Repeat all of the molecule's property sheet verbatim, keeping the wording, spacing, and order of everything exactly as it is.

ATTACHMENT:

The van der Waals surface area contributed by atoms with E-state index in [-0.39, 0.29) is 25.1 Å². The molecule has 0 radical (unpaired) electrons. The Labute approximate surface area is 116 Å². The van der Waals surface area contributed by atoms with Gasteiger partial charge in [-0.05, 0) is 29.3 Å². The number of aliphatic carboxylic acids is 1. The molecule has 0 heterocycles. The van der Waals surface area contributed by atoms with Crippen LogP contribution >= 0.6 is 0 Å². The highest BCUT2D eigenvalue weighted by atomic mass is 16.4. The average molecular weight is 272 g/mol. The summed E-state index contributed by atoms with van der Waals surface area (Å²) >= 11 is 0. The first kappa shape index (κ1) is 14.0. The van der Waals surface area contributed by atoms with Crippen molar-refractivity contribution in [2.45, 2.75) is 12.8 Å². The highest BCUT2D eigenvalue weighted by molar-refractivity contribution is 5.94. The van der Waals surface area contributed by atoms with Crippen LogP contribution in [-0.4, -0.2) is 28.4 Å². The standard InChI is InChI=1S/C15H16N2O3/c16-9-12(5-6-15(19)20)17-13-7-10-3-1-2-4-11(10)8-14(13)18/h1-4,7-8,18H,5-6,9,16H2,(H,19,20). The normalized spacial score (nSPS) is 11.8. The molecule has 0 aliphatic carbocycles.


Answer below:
The van der Waals surface area contributed by atoms with E-state index in [-0.39, 0.29) is 25.1 Å². The molecule has 0 radical (unpaired) electrons. The Labute approximate surface area is 116 Å². The van der Waals surface area contributed by atoms with Gasteiger partial charge in [-0.05, 0) is 29.3 Å². The number of aliphatic carboxylic acids is 1. The molecule has 0 heterocycles. The van der Waals surface area contributed by atoms with Crippen LogP contribution >= 0.6 is 0 Å². The highest BCUT2D eigenvalue weighted by atomic mass is 16.4. The average molecular weight is 272 g/mol. The summed E-state index contributed by atoms with van der Waals surface area (Å²) >= 11 is 0. The first kappa shape index (κ1) is 14.0. The van der Waals surface area contributed by atoms with Crippen molar-refractivity contribution in [2.45, 2.75) is 12.8 Å². The highest BCUT2D eigenvalue weighted by molar-refractivity contribution is 5.94. The van der Waals surface area contributed by atoms with Crippen LogP contribution in [-0.4, -0.2) is 28.4 Å². The standard InChI is InChI=1S/C15H16N2O3/c16-9-12(5-6-15(19)20)17-13-7-10-3-1-2-4-11(10)8-14(13)18/h1-4,7-8,18H,5-6,9,16H2,(H,19,20). The normalized spacial score (nSPS) is 11.8. The molecule has 0 aliphatic carbocycles.